return "gpu";
	case info::device_type::accelerator:
		return "accelerator";
	case info::device_type::custom:
		return "custom";
	case info::device_type::host:
		return "host";
	default:
		return "<not_implemented>";
	}
}

int selectedId = 0;

class custom_selector : public device_selector {
public:
	custom_selector() : device_selector() {}

	int operator()(const device& device) const override {

		if (count == selectedId)
		{
			std::cout << count << ") " << to_string(device.get_info<info::device::device_type>());
			std::cout << ": " << device.get_info<info::device::name>() << "\n";
			++count;
			return 100;
		}
		++count;
		return 50 + count;
	}
	mutable int count = 0;
};

void testCustom()
{
	custom_selector selector;
	queue myQueue(selector);
	myQueue.submit([&](handler &cgh) {});
}


// -sycl-target ptx64

int main(int argc, char *argv[]) {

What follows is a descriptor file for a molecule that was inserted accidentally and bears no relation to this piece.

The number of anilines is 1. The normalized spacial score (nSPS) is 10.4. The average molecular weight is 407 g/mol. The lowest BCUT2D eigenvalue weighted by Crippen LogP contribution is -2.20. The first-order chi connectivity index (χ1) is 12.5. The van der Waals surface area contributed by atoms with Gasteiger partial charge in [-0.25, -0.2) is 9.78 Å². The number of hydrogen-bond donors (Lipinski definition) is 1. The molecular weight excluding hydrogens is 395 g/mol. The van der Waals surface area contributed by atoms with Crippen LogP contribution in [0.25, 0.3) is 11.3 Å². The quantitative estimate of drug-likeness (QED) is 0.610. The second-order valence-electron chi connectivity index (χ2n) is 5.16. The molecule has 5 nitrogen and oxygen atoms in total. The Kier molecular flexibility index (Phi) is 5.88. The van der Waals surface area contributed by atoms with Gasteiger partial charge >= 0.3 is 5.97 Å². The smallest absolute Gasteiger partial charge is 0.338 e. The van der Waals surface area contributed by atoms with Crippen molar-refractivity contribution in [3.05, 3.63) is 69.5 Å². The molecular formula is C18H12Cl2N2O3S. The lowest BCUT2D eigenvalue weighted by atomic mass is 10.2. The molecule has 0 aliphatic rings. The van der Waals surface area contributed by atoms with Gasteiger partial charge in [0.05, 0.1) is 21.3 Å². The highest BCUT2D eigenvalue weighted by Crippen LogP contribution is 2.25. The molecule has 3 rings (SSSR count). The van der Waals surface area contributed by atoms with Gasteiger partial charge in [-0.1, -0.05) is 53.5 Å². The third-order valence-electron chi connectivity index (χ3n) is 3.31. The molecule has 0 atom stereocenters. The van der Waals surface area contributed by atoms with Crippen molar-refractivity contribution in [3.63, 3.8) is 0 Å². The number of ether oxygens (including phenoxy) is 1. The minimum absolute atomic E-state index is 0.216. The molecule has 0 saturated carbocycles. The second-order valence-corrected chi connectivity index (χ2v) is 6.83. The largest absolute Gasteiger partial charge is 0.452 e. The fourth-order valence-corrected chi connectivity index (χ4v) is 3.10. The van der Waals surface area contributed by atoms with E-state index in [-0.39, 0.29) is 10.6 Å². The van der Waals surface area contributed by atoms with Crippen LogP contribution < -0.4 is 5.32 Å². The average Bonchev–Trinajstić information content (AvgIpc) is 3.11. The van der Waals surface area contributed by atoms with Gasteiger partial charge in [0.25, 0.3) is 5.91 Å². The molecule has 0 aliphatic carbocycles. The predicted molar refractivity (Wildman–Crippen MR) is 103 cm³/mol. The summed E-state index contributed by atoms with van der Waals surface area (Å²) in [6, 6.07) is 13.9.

if (argc > 1)
	{
		selectedId = std::stoi(argv[1]);
	}

	std::cout << "Allocate memory...\n";

	auto inputDynamic = std::make_unique<InData>();
	auto outputDynamic = std::make_unique<OutData>();
	InData& input = *inputDynamic;
	OutData& output = *outputDynamic;

	/* Initialize input data with values and output data with zeroes. */
	for (int i = 0; i < dataSize; i++) {
		input.dataA[i] = (float)i;
		input.dataB[i] = (float)(1024 - (i % 2014));
		output.data[i] = 0.0f;
	}

	custom_selector selector;

	{
		queue myQueue2(selector);		// this will  mess up the behaviour, commenting makes it work correctly
	}

	queue myQueue(selector);
	std::cout << "Running on " << myQueue.get_device().get_info<cl::sycl::info::device::name>() << "\n";

	auto tcpu1 = std::chrono::system_clock::now();

	for (int i = 0; i < 10000; ++i)
		TestVectorAdd(myQueue, input, output);
	auto tcpu2 = std::chrono::system_clock::now();
	std::cout << "\nTime: " << std::chrono::duration_cast<std::chrono::milliseconds>(tcpu2 - tcpu1).count() << "ms\n";
}


#6

ok, I figured out why this second queue was behaving different: because I was messing it up with my hacky custom_selector. I would like to know what the best way is to list all devices and select exactly one from the command line?